State v. Rice

Summarized by:

  • Court: Oregon Court of Appeals
  • Area(s) of Law: Criminal Procedure
  • Date Filed: 03-25-2015
  • Case #: A151640
  • Judge(s)/Court Below: Egan, J. for the Court; Armstrong, P.J.; & Nakamoto, J.
  • Full Text Opinion

Under Article I, section 9, of the Oregon Constitution, the state has the burden of showing that the time required to acquire a warrant would have sacrificed evidence, thereby creating an exigent circumstance.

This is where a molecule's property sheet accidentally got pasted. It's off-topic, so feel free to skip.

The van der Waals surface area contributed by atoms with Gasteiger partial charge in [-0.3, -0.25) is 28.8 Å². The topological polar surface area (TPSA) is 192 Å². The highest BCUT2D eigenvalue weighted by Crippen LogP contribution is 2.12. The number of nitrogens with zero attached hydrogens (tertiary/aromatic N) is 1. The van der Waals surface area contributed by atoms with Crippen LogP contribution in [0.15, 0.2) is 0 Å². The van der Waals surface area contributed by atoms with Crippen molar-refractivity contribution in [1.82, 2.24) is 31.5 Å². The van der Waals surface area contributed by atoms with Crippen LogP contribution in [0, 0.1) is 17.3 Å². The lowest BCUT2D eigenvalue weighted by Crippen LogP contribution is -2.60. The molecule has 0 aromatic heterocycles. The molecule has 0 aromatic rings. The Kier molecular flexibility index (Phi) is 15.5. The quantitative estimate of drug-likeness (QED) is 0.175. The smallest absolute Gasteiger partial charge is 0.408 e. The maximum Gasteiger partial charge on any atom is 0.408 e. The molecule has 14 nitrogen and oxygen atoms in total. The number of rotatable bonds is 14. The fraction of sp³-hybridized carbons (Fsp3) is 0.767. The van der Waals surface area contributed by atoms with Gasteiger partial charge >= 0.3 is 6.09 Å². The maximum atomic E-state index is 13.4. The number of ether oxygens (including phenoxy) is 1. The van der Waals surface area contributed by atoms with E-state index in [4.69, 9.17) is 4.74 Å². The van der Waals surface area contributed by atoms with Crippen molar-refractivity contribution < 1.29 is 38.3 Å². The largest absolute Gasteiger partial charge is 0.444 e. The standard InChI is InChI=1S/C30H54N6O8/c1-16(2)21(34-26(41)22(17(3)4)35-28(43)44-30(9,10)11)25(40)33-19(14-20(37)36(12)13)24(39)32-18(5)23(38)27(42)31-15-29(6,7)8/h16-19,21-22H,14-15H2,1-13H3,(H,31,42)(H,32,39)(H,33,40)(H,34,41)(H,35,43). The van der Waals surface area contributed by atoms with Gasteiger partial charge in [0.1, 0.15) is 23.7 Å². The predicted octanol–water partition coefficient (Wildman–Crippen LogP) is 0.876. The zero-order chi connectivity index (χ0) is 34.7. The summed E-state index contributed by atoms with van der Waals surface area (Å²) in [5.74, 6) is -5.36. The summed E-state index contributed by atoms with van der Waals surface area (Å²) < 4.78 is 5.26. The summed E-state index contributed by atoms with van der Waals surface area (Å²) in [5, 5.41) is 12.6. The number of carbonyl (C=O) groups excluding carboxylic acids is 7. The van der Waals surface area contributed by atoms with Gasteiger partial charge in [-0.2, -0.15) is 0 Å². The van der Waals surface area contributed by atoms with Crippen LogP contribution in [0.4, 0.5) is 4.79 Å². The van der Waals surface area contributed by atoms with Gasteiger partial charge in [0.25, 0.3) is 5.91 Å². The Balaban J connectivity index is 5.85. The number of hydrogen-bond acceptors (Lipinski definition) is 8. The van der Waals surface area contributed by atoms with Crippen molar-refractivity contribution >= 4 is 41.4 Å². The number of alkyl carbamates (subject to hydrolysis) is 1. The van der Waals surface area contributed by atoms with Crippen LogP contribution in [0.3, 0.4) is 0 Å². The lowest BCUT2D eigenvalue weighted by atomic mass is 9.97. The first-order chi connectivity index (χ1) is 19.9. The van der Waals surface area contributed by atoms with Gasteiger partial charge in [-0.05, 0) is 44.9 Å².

Defendant appealed his conviction for driving under the influence of intoxicants (DUII) and interfering with a peace officer. Officers noticed a station wagon driving erratically; the license plate was traced to Defendant’s home where an officer confronted him. When asked to step outside, Defendant refused and was arrested after a long confrontation concluding with breaking down Defendant’s door. Defendant moved to suppress evidence, arguing police had violated his right against unreasonable search and seizure by entering his home as part of a DUII investigation. Defendant further moved for a judgment of acquittal, arguing that he did not interfere with a peace officer by engaging in passive resistance. The trial court denied these motions. Defendant renewed his arguments on appeal. The State responded that police did not violate Defendant's rights due to the risk of losing evidence; Defendant's blood-alcohol level created exigent circumstances that excused the warrant requirement. The State also argued Defendant's actions were not passive resistance. The Court held that while the trial court was correct to deny Defendant’s motion for a judgment of acquittal, Defendant’s motion to suppress should have been granted because exigent circumstances did not exist. The State had the burden to prove that the time it would have taken to get a warrant would have sacrificed evidence; the State did not meet that burden. Conviction on Count 1 reversed and remanded; otherwise affirmed.

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